Opioids and benzodiazepines are recommended to use for a short duration. Clinicians face a challenge to appraise the risk of new users to become long-term users. This study examined the pattern and probability of opioids and benzodiazepines dispensing among the new users.
A unit-record data of an incident and a point-incident cohort of new users, who were not dispensed in the previous 2 years, was examined and retrospectively followed up for 24 months.
A random 10% national sample.
Primary and secondary outcome measures
Distribution of total dispensing in calendar months. Probability of staying in the cohort in each successive month. Effect of first month’s dispensing pattern on the total duration of dispensing during 2nd–24th month in total number of calendar months the dispensing was recorded.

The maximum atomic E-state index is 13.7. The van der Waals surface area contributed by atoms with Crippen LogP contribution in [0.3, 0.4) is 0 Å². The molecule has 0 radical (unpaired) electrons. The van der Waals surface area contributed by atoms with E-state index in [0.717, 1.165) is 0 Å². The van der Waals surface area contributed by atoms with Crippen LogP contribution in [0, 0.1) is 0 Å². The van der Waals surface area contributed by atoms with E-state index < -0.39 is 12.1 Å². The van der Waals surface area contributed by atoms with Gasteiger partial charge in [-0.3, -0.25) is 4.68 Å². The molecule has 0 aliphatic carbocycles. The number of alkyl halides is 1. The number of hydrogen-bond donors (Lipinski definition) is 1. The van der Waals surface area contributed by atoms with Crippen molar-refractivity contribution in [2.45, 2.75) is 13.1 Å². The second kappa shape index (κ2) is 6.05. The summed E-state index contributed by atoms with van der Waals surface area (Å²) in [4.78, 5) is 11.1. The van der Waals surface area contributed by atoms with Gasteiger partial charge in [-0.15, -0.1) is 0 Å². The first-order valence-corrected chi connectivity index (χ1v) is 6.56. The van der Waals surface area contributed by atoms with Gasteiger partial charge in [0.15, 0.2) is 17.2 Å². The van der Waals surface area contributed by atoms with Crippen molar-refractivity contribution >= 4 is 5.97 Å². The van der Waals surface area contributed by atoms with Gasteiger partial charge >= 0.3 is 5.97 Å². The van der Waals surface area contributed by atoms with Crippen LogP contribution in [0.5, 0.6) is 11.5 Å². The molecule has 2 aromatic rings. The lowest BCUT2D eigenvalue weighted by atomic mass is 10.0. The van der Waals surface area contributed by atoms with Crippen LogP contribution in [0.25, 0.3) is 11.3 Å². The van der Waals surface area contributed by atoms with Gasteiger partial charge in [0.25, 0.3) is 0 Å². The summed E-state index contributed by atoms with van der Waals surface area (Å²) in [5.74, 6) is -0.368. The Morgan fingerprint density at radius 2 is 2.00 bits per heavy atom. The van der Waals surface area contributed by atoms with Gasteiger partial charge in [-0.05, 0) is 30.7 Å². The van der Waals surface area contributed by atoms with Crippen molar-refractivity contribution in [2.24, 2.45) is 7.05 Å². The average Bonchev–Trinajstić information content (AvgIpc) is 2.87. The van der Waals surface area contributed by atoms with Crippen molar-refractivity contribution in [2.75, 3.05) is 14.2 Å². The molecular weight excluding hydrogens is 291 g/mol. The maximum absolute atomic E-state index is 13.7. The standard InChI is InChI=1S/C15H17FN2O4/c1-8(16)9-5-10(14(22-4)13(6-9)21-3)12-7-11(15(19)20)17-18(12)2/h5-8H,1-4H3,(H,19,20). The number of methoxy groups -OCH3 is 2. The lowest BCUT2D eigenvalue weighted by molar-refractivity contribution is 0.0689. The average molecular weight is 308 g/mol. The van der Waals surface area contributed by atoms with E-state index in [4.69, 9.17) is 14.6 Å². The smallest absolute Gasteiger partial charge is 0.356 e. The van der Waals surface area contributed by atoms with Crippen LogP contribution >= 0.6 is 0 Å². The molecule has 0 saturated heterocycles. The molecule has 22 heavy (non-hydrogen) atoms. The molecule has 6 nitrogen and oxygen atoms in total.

In the incident cohort, 68.24% were dispensed opioids, 23.96% were dispensed benzodiazepines and 7.80% were dispensed both medicines. Over 70% in the incident cohort and 50% in the point-incident cohort were dispensed for a month only. Codeine was the most prevalent opioid, dispensed to 52% of opioid users; and diazepam was the most prevalent benzodiazepines, dispensed to 45.34% of benzodiazepine users. The probability of staying in the cohort and hence receiving further dispensing continued to be very high if dispensing did not end in the first month. The quantity (in defined daily dose) and the total number of dispensing episodes in the first month were significant predictors of the total duration of dispensing in the later period.
Since harms from long-term use of these medicines may outweigh the benefits, and since the probability of further dispensing was high for those who were dispensed for more than a month, clinicians should endeavour to keep the dispensing duration and quantity as small as possible while initiating a prescription for the new users.